« U.S. Senate Passes Student-Loan Compromise | Main | Three States Get Race to Top Early-Learning Boost »

Sens. Alexander and Paul Head to Tennessee, Team Up on Choice

U.S. Senate Republicans' top man on education policy—Sen. Lamar Alexander, R-Tenn, the ranking Republican on the education committee—has found himself in some hot water lately with tea party Republicans in his home state who would like to mount a primary challenge against him, at least according to this story in the Chattanooga Times Free Press. (For the record, Alexander, who won every county but one in his last primary, has been endorsed by every GOP member of his delegation except for ultra-conservative Rep. Scott DesJarlais. And he's raised more money for his campaign than all but two other Senate Republicans.)

Next week, however, he's headed back to his home state (Nashville, specifically) where he and tea party superhero Sen. Rand Paul, R-Ky., will meet with Kevin Huffman, the commissioner of education, at a charter school to discuss charter policy. This isn't the first time Paul and Alexander have been in cahoots on K-12—they also worked together on an (ultimately defeated) budget amendment earlier this year, that would have allowed students to take their Title I dollars to the school of their choice, including private schools.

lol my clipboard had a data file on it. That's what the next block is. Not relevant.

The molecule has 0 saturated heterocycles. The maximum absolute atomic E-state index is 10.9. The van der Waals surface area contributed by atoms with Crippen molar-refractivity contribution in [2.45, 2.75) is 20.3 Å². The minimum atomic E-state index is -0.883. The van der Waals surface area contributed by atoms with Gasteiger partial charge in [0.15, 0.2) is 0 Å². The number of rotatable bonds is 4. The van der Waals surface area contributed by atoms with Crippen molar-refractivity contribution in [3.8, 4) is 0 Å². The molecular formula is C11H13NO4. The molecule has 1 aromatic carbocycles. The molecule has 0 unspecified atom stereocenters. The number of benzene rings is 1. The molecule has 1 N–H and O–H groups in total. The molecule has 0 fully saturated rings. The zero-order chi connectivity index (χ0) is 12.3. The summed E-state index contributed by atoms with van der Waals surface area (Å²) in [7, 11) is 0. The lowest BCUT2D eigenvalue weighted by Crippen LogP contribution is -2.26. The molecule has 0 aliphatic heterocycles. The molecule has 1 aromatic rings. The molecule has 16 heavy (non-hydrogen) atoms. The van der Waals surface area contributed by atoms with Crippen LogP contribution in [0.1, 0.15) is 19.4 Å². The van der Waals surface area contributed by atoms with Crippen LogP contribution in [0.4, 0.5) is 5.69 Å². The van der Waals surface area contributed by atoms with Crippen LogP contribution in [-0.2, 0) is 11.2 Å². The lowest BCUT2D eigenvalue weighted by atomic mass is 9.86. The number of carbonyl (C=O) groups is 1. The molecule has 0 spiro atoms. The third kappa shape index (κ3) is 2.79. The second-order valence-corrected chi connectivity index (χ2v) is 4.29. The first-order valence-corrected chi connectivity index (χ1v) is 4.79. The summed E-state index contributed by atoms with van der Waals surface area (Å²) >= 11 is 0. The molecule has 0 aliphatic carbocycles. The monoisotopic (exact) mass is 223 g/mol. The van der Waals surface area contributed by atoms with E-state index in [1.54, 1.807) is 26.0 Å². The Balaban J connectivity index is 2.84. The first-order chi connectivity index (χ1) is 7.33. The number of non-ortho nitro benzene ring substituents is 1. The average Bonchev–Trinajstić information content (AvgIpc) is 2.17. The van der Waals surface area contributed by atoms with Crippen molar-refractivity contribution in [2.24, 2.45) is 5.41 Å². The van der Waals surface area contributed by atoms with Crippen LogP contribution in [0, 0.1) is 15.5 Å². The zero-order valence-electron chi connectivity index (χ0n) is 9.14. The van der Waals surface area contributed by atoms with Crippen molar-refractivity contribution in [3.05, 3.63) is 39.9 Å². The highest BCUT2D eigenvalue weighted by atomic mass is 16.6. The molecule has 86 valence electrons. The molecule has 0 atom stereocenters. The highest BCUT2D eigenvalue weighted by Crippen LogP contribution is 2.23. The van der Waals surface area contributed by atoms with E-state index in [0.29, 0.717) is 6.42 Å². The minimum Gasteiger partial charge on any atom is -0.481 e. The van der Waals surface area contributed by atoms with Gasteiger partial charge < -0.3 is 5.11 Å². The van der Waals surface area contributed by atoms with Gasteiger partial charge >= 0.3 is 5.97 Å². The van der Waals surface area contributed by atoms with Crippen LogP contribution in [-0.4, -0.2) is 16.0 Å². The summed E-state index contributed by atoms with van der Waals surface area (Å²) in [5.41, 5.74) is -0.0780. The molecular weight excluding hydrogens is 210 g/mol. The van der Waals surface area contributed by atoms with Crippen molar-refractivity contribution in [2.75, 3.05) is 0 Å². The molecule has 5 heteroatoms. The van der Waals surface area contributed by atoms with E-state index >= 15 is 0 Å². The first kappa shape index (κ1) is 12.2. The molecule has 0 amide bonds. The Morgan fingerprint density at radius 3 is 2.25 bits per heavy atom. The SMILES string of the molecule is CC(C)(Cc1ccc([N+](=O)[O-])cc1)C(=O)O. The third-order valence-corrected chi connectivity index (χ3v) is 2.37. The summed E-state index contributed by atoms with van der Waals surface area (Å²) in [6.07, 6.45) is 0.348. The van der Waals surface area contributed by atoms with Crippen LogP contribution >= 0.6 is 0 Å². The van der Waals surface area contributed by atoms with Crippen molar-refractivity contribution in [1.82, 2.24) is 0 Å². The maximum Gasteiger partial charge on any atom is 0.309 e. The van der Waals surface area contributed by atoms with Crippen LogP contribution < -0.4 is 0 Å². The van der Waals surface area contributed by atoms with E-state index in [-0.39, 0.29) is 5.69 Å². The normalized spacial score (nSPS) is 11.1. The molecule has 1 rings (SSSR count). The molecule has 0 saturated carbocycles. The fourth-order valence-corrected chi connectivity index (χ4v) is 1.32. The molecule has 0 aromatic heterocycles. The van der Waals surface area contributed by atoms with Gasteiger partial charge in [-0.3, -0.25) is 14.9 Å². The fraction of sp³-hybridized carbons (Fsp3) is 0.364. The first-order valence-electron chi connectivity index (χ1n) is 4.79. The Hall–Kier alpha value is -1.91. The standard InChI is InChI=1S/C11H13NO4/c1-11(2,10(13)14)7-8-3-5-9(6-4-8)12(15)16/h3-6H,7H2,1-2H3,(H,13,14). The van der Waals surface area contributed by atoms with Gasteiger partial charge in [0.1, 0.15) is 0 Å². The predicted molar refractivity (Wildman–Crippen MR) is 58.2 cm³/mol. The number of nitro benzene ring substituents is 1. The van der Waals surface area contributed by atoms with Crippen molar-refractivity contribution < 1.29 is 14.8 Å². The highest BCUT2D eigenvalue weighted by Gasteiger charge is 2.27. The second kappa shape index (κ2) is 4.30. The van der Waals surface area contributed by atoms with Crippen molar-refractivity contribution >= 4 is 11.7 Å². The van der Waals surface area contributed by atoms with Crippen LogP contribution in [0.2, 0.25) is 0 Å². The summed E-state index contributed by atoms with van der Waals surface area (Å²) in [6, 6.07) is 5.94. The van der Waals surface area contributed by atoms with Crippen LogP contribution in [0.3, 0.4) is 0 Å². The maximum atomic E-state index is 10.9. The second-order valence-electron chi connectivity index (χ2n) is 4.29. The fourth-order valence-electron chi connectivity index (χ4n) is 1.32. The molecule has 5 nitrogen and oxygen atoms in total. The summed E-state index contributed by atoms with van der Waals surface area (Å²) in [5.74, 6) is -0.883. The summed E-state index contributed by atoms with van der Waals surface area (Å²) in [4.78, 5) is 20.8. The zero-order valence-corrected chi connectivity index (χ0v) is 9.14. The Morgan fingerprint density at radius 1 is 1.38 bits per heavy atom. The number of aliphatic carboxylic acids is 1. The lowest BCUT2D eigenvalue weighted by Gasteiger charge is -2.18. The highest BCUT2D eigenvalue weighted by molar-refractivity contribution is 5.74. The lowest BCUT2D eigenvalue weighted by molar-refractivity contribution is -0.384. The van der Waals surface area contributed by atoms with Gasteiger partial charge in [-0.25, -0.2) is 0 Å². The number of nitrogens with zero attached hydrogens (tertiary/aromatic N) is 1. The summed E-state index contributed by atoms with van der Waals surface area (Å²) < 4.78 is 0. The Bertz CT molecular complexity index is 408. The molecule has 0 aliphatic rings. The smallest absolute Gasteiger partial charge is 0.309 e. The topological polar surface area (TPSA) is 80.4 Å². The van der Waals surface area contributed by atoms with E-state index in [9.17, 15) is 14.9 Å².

And next Tuesday, Alexander will be meeting with parents to discuss school choice for parents in D.C. He'll be joined by two other GOP senators with deep tea party connections—Sens. Mike Lee of Utah and Tim Scott of South Carolina. Both Paul and Scott are members of the Senate education committee, and co-sponsors of Alexander's bill to revise the ESEA law.

There's an education policy angle here, to be sure, (public school choice is a big piece of Alexander's "freedom" agenda), but the subtle political message behind these events, at least from my reading: Alexander is seen as a party leader on education issues, and tea party folks are happy to associate themselves with him and his ideas.

Notice: We recently upgraded our comments. (Learn more here.) If you are logged in as a subscriber or registered user and already have a Display Name on edweek.org, you can post comments. If you do not already have a Display Name, please create one here.
Ground Rules for Posting
We encourage lively debate, but please be respectful of others. Profanity and personal attacks are prohibited. By commenting, you are agreeing to abide by our user agreement.
All comments are public.

Follow This Blog


Most Viewed on Education Week



Recent Comments